How Do You Know If Your Marriage Is Still Worth Fighting For?
Most marriages will, at one point, experience a bit of turmoil. But how do you know if you're just going through a rough patch, or it's really time to get a divorce? Here are some thoughts and perspectives on how to know if your marriage is worth fighting for.
Are you and your spouse still willing to work together to overcome problems in your marriage in a healthy and respectful manner? Are you both willing to do the work involved in figuring out how to save your marriage? If the answer is yes, then there’s hope for the two of you as a couple.
First of all, what does "worth fighting for your marriage" mean? It doesn't literally mean fighting, of course. It doesn't mean resisting the other person's wishes if they truly want to end the relationship. 'Worth fighting for' means that you are willing to work together to make the marriage last. 'Fighting for' in this context means not giving up too easily. It means not surrendering to outside pressures or everyday stresses and strains that can stand between the two of you.
Relationship reminder: Stay focused on the present.Take things one day at a time if you have to. Trying to work through all your marriage problems at once can be overwhelming.
Here are some good signs that your marriage is worth fighting for:
You both want to save your marriage. This is the first, and most important, sign that your marriage is worth fighting for. If only one of you wants to make it work, then trying to save a marriage that is in trouble is going to be a challenge, a BIG challenge. You can’t do it alone. And your partner can’t do it alone either. You will have to work together, as a team, if you want to make the marriage work. Don’t fight each other. Join forces and fight against all the things that are pulling you apart: unresolved issues, poor communications skills, busy work lives, even infidelity can be overcome if the two of you both agree that what you have is worth holding onto.
You provide balance to each others' lives. You lift your spouse up when s/he is down, rather than getting dragged down, too. Having someone who is able to support you through the bad days, without falling into a rut is a strong sign that what you have has a chance of making it through any marriage problems. People who don’t let other people’s moods bring them down have strong internal resources. It doesn’t mean they are indifferent to the other person’s pain or distress. It just means that they are coming from a place of true self-love. They have taken care of their own emotional needs so that they can give their love, attention, and affection to those most in need of encouragement and support. But if the two of you can’t be around each other without dragging each other down, then you could end up in a never-ending circle of mood-swings that just keep feeding off of each other.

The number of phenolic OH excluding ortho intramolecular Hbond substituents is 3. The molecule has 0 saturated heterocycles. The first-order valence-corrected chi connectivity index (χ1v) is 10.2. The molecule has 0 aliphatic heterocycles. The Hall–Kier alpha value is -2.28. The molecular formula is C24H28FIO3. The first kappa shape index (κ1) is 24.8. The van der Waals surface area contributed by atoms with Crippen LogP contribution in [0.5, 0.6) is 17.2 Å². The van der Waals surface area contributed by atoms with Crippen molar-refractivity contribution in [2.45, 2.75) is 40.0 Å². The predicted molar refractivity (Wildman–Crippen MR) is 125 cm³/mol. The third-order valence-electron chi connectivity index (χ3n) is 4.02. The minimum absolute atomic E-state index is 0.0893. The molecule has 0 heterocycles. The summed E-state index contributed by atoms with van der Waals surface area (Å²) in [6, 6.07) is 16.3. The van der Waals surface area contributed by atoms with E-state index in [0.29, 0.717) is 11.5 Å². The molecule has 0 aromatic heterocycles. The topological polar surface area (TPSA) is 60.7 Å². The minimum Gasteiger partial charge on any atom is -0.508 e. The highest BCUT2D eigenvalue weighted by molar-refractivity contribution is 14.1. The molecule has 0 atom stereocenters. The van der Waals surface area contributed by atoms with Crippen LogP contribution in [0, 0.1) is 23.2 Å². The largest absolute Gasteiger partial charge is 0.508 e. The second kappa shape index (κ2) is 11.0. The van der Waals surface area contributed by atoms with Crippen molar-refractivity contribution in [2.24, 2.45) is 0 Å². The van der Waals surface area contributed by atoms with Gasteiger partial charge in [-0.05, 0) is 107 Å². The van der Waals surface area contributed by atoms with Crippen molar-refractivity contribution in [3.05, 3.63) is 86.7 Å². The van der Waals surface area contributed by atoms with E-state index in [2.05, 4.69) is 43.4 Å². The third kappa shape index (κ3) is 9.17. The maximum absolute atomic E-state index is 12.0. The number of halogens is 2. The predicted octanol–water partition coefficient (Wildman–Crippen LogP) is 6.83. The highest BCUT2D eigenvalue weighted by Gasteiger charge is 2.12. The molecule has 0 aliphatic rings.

You like your spouse as a person, and not just as the person you're married to. If you know that in another place and time, you and your spouse would be good friends and genuinely like each other, that’s a sign that your marriage is worth fighting for. If your marriage is built on a solid foundation of friendship, laughter, affection and mutual respect, then don’t give up. Your marriage doesn’t have to end. If 90% of the time, you truly do enjoy being in each others’ presence, then congratulations. You and your spouse have a relationship that is worth hanging onto!
You share the same beliefs about moral and ethical issues. Having shared values about life and death, religion, human rights, and critical social issues (poverty relief, humanitarian aid, charity) can be a cornerstone of what holds you together as a couple. You may not agree on how the family duties should be shared, but if you do believe that they should always be shared equally, figuring out who folds the laundry and who takes out the garbage is just a matter of talking it through and coming up with a plan that gets stuff done. The important thing is that you both believe in equality between the sexes.
You both know that nobody is perfect. You know that personal growth is an inside job, that is, you each have to take responsibility for your feelings. You both are committed to becoming more self-aware. If you are both willing to learn new skills (i.e,; communication, conflict resolution), then your marriage has a good chance if you want to save it.
Which of these actions/ behaviors would you consider a marriage deal-breaker?
No matter how many articles or books you read on how to find out if your marriage is worth fighting for, only you and your partner can make that decision. You are the ones who will have to live with your decision to stay together or break-up. Trust yourself and let your emotional, and spiritual, compass lead the way. While there are many practical issues that need to be worked out before you decide on whether or not to fight for your marriage (i.e.; Can you afford a divorce right now?), your instinct can also be a powerful force in helping you make up your mind. Do what feels right for you. Some of these reasons for fighting to save your marriage may not be as important to you as some other strong beliefs and values that you hold onto. That’s OK.
If you still have questions about your relationship and you found this article helpful, you might also want to read:
- How to Have a More Loving and Affectionate Relationship
- How to Talk to Your Spouse: Marital Communication Tips
- Making Up After a Big Fight with Your Spouse
- How to Say Sorry to the One You Love
The article Signs Your Marriage is Worth Fighting For was first published by Sadie Holloway on HubPages.
This content is accurate and true to the best of the author’s knowledge and is not meant to substitute for formal and individualized advice from a qualified professional.
© 2014 Sadie Holloway